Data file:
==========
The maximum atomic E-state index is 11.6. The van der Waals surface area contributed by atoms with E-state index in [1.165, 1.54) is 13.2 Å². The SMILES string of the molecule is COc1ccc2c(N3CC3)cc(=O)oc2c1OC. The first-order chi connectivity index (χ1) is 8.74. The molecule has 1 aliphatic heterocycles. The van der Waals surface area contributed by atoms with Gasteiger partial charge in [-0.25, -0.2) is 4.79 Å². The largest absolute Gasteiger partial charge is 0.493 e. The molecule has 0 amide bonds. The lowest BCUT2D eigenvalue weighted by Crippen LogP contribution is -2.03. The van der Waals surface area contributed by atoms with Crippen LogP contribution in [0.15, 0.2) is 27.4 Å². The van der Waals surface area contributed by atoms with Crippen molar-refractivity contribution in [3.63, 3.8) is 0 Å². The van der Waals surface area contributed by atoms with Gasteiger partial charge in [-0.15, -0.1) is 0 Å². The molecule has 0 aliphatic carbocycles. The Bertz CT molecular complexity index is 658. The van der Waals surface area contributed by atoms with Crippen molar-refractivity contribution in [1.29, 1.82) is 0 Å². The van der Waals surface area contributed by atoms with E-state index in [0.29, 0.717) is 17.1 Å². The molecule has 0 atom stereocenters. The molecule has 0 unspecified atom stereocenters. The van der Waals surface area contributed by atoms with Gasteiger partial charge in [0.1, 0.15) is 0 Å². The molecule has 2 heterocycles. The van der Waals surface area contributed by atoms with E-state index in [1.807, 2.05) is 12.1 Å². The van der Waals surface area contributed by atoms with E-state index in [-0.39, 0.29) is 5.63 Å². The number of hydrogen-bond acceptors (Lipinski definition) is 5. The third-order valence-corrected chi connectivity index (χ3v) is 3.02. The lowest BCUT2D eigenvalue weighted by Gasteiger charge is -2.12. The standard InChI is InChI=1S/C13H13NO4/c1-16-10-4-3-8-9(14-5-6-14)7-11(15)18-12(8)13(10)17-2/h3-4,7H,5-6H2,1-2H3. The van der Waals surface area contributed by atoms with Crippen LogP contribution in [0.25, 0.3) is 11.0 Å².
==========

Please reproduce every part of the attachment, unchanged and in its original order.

The maximum atomic E-state index is 11.6. The van der Waals surface area contributed by atoms with E-state index in [1.165, 1.54) is 13.2 Å². The SMILES string of the molecule is COc1ccc2c(N3CC3)cc(=O)oc2c1OC. The first-order chi connectivity index (χ1) is 8.74. The molecule has 1 aliphatic heterocycles. The van der Waals surface area contributed by atoms with Gasteiger partial charge in [-0.25, -0.2) is 4.79 Å². The largest absolute Gasteiger partial charge is 0.493 e. The molecule has 0 amide bonds. The lowest BCUT2D eigenvalue weighted by Crippen LogP contribution is -2.03. The van der Waals surface area contributed by atoms with Crippen LogP contribution in [0.15, 0.2) is 27.4 Å². The van der Waals surface area contributed by atoms with Crippen molar-refractivity contribution in [3.63, 3.8) is 0 Å². The van der Waals surface area contributed by atoms with Gasteiger partial charge in [-0.15, -0.1) is 0 Å². The molecule has 0 aliphatic carbocycles. The Bertz CT molecular complexity index is 658. The van der Waals surface area contributed by atoms with Crippen molar-refractivity contribution in [1.29, 1.82) is 0 Å². The van der Waals surface area contributed by atoms with E-state index in [0.29, 0.717) is 17.1 Å². The molecule has 0 atom stereocenters. The molecule has 0 unspecified atom stereocenters. The van der Waals surface area contributed by atoms with Gasteiger partial charge in [0.1, 0.15) is 0 Å². The molecule has 2 heterocycles. The van der Waals surface area contributed by atoms with E-state index in [1.807, 2.05) is 12.1 Å². The van der Waals surface area contributed by atoms with E-state index in [-0.39, 0.29) is 5.63 Å². The number of hydrogen-bond acceptors (Lipinski definition) is 5. The third-order valence-corrected chi connectivity index (χ3v) is 3.02. The lowest BCUT2D eigenvalue weighted by Gasteiger charge is -2.12. The standard InChI is InChI=1S/C13H13NO4/c1-16-10-4-3-8-9(14-5-6-14)7-11(15)18-12(8)13(10)17-2/h3-4,7H,5-6H2,1-2H3. The van der Waals surface area contributed by atoms with Crippen LogP contribution in [0.25, 0.3) is 11.0 Å².